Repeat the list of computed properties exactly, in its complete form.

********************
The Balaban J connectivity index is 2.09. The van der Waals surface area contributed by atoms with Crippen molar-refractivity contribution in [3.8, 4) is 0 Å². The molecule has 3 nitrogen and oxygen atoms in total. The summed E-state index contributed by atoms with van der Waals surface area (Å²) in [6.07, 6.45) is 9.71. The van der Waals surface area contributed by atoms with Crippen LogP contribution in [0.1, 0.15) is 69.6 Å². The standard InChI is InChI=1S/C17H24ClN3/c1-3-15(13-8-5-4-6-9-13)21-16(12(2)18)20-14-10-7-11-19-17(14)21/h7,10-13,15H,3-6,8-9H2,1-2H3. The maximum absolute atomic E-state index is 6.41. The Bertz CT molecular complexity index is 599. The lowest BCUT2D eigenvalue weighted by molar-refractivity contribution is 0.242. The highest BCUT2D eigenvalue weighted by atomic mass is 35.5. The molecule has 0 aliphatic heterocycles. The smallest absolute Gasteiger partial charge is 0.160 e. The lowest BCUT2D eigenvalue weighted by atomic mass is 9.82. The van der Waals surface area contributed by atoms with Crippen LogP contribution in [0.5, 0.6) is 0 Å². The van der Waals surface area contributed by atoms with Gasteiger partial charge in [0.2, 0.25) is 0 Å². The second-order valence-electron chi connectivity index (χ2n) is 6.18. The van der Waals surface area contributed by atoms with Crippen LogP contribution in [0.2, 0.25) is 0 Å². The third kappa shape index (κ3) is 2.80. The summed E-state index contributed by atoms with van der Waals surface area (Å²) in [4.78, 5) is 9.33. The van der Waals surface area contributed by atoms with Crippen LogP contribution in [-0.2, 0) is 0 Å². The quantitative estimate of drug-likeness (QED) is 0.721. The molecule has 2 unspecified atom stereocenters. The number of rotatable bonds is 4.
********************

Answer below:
The Balaban J connectivity index is 2.09. The van der Waals surface area contributed by atoms with Crippen molar-refractivity contribution in [3.8, 4) is 0 Å². The molecule has 3 nitrogen and oxygen atoms in total. The summed E-state index contributed by atoms with van der Waals surface area (Å²) in [6.07, 6.45) is 9.71. The van der Waals surface area contributed by atoms with Crippen LogP contribution in [0.1, 0.15) is 69.6 Å². The standard InChI is InChI=1S/C17H24ClN3/c1-3-15(13-8-5-4-6-9-13)21-16(12(2)18)20-14-10-7-11-19-17(14)21/h7,10-13,15H,3-6,8-9H2,1-2H3. The maximum absolute atomic E-state index is 6.41. The Bertz CT molecular complexity index is 599. The lowest BCUT2D eigenvalue weighted by molar-refractivity contribution is 0.242. The highest BCUT2D eigenvalue weighted by atomic mass is 35.5. The molecule has 0 aliphatic heterocycles. The smallest absolute Gasteiger partial charge is 0.160 e. The lowest BCUT2D eigenvalue weighted by atomic mass is 9.82. The van der Waals surface area contributed by atoms with Crippen LogP contribution in [0.5, 0.6) is 0 Å². The van der Waals surface area contributed by atoms with Gasteiger partial charge in [0.2, 0.25) is 0 Å². The second-order valence-electron chi connectivity index (χ2n) is 6.18. The van der Waals surface area contributed by atoms with Crippen LogP contribution in [0.2, 0.25) is 0 Å². The third kappa shape index (κ3) is 2.80. The summed E-state index contributed by atoms with van der Waals surface area (Å²) in [4.78, 5) is 9.33. The van der Waals surface area contributed by atoms with Crippen LogP contribution in [-0.2, 0) is 0 Å². The quantitative estimate of drug-likeness (QED) is 0.721. The molecule has 2 unspecified atom stereocenters. The number of rotatable bonds is 4.